T. Pierce Brown

My grandson is leaving for the Marines. Before he left, I thought it advisable to give him some advice, for about 58 years ago I left for the Air Force and remembered some things I faced. The advice I gave him is not new, nor does it apply only to those who get in the armed forces, although it may need more attention there than in other places. For all young people everywhere, the advice Paul gave Timothy as recorded in 1 Timothy4:12is worth heeding. “Let no man despise thy youth, but be thou an example of the believers, in word, in conversation, in charity, in spirit, in faith, in purity.” The ASV more aptly says “in manner of life” instead of “in conversation,” and “in love” instead of “in charity.” It also says, “Be thou an example to them that believe” instead of “of the believers.” Since I am in a motel room now as I travel over the country telling people about the ONE NATION UNDER GOD program, and neglected to bring my Greek text with me, I do not know which of those two expressions more accurately expresses what Paul had in mind. Both are important. A young Christian should be an example “to them that believe,” but he also should be an example “of the believer” to all men.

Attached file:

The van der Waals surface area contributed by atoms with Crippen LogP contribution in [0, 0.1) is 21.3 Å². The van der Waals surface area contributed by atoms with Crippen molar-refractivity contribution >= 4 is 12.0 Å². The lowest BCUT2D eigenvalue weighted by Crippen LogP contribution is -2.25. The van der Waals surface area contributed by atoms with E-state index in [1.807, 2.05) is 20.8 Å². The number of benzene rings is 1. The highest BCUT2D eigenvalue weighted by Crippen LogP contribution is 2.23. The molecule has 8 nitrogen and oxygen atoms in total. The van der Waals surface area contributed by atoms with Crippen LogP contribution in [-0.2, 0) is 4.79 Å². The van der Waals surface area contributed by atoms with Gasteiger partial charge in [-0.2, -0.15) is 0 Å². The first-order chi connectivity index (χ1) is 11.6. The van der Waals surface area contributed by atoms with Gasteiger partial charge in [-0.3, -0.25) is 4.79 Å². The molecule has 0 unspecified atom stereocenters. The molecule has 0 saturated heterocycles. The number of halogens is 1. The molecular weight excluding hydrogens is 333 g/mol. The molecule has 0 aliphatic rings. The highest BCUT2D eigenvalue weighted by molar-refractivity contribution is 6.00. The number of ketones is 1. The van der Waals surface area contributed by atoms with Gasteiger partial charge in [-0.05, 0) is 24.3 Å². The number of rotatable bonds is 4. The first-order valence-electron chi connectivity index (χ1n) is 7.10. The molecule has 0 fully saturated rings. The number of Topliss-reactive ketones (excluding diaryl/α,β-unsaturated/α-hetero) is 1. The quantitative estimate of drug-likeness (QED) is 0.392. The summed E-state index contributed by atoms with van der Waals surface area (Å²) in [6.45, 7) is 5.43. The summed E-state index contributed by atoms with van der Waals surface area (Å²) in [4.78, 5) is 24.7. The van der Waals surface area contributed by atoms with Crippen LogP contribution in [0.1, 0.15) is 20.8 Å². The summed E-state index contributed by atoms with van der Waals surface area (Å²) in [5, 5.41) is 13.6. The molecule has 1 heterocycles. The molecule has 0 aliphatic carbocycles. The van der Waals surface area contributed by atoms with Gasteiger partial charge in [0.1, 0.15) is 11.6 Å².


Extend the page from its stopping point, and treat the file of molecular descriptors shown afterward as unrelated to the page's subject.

Each of these areas Paul mentions needs emphasis in this generation, as in all others. Let us look briefly at each of them. It is important for each of us to be an example in word. Jesus showed how important it is when he said, “By thy words thou shalt be justified, and by thy words thou shalt be condemned” (Matthew12:37).

When I first joined the Air Force I heard words that I had never heard before, some of which made me blush. Although I never did appreciate hearing them, I am sure that repeated exposure to them caused me to lose some tendency to blush. What Alexander Pope said about vice applies here, “Vice is a monster of frightful mien as to be hated needs but to be seen; yet seen too oft, familiar with her face, we first endure, then pity, then embrace.” It is easy to become hardened to the use of vile words, cursing, lying, dirty language of one sort or another, but young people especially need to be warned that they must not become hardened enough to use such language. “Let no corrupt communication proceed out of your mouth, but that which is good to the use of edifying” (Ephesians4:29).